The play, produced Off-Broadway in 2000, is a series of brief scenes set in Gladys and Ellen’s apartment, and the gallery itself, punctuated by Glass Menagerie-style direct address monologues by Daniel. Dialogue is top-notch: wry, clever, and bitter. Gladys’s decline and the effect on the family grows harrowing and Lonergan and director Lila Neugebauer skillfully, brazenly shove it in our faces, sparing nothing of the rage, shame, and heartache unremitting aging creates within a person and her loved ones. A scene where Gladys continually rings Daniel’s doorbell in the middle of the night is a traumatic highlight. David Zinn, the master set designer of the day, manages New York settings that are familiar yet specific to the characters, place, and time. There are probably too many scene changes but Neugebauer ably covers them by showing films of past New York sidewalk crowds on an apartment house brick wall facade; the filmed years, the ‘30s-80s, grow softly jumbled, like Gladys’s recollections. Throughout, The Waverly Gallery’s production values are exact and exemplary.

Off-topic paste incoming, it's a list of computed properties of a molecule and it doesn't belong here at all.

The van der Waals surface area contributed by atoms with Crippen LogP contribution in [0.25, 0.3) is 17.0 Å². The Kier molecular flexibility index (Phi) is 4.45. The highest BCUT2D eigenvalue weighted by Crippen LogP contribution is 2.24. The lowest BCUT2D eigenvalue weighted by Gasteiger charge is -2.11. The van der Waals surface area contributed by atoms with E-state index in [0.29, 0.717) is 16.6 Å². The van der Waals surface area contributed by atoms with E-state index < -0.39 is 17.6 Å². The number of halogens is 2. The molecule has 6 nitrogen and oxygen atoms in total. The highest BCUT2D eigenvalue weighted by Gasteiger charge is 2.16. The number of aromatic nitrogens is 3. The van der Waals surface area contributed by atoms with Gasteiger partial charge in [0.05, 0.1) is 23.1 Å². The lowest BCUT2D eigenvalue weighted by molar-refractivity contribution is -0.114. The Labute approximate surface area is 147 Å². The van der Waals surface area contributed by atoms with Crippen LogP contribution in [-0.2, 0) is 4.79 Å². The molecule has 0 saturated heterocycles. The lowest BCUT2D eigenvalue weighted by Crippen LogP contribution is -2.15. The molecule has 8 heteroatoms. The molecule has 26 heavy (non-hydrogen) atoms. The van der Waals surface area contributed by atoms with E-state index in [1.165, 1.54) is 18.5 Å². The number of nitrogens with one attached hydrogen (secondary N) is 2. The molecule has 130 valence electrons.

One leaves the play moved and alarmed, which is all to the good. But the lingering feeling gets mixed with discontent, because the piece is devoted almost exclusively to Gladys’s predicament and all of the characters’ reaction to it. While the family’s own briefly-remarked-upon experiences –Daniel’s miserable romance with a lover, Ellen’s failed first marriage, Howard’s irritable pronouncements—come with a hint of delusion that match in their own way Gladys’s, there is so little concrete information about their lives that it’s hard to connect. We wonder why Daniel is such a diffident young guy with such a tight attachment to his mother, and have to be told that Gladys, before she crumbled, was a loving and formidable woman; we don’t get much of a sense of it in the interaction, even in fragmentary remnants. We’re told the family is close but often see a lack of warmth between them and the result is merely vagueness. Maybe this is meant to imply that Gladys has overtaken everything, making the rest of their lives moot, but probably not. It just would have been nice to hear more about the jobs and pasts of all the characters and there was room for inclusion in the play’s structure, which runs two acts and two hours and fifteen minutes. Strangely, visiting artist Don’s story gets more detail, is more complete and involving.